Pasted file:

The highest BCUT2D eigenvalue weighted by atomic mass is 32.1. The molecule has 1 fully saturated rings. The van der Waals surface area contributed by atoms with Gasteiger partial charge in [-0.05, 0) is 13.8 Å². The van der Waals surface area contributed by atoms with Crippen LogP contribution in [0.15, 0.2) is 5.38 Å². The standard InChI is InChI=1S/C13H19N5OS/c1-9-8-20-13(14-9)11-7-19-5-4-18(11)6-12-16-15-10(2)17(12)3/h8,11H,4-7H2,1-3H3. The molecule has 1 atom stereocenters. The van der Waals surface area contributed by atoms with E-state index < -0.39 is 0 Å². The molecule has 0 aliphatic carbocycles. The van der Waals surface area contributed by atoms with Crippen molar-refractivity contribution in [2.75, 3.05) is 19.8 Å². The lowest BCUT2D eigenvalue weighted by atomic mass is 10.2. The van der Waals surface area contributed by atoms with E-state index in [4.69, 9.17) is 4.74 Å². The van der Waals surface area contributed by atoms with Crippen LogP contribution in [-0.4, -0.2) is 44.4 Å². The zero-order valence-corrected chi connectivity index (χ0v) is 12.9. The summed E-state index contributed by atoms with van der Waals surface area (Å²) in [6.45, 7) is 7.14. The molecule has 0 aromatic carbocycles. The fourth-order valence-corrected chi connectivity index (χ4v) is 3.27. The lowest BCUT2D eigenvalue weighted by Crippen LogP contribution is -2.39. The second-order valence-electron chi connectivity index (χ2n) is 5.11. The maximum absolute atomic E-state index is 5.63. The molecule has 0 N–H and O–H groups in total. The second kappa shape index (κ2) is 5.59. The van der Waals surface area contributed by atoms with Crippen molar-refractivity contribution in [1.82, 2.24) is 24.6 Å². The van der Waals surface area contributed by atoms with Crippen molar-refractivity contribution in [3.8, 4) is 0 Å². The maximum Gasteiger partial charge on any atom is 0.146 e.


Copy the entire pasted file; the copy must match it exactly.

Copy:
The highest BCUT2D eigenvalue weighted by atomic mass is 32.1. The molecule has 1 fully saturated rings. The van der Waals surface area contributed by atoms with Gasteiger partial charge in [-0.05, 0) is 13.8 Å². The van der Waals surface area contributed by atoms with Crippen LogP contribution in [0.15, 0.2) is 5.38 Å². The standard InChI is InChI=1S/C13H19N5OS/c1-9-8-20-13(14-9)11-7-19-5-4-18(11)6-12-16-15-10(2)17(12)3/h8,11H,4-7H2,1-3H3. The molecule has 1 atom stereocenters. The van der Waals surface area contributed by atoms with E-state index < -0.39 is 0 Å². The molecule has 0 aliphatic carbocycles. The van der Waals surface area contributed by atoms with Crippen molar-refractivity contribution in [2.75, 3.05) is 19.8 Å². The lowest BCUT2D eigenvalue weighted by atomic mass is 10.2. The van der Waals surface area contributed by atoms with E-state index in [4.69, 9.17) is 4.74 Å². The van der Waals surface area contributed by atoms with Crippen LogP contribution in [-0.4, -0.2) is 44.4 Å². The zero-order valence-corrected chi connectivity index (χ0v) is 12.9. The summed E-state index contributed by atoms with van der Waals surface area (Å²) in [6.45, 7) is 7.14. The molecule has 0 aromatic carbocycles. The fourth-order valence-corrected chi connectivity index (χ4v) is 3.27. The lowest BCUT2D eigenvalue weighted by Crippen LogP contribution is -2.39. The second-order valence-electron chi connectivity index (χ2n) is 5.11. The maximum absolute atomic E-state index is 5.63. The molecule has 0 N–H and O–H groups in total. The second kappa shape index (κ2) is 5.59. The van der Waals surface area contributed by atoms with Crippen molar-refractivity contribution in [1.82, 2.24) is 24.6 Å². The van der Waals surface area contributed by atoms with Crippen molar-refractivity contribution in [3.8, 4) is 0 Å². The maximum Gasteiger partial charge on any atom is 0.146 e.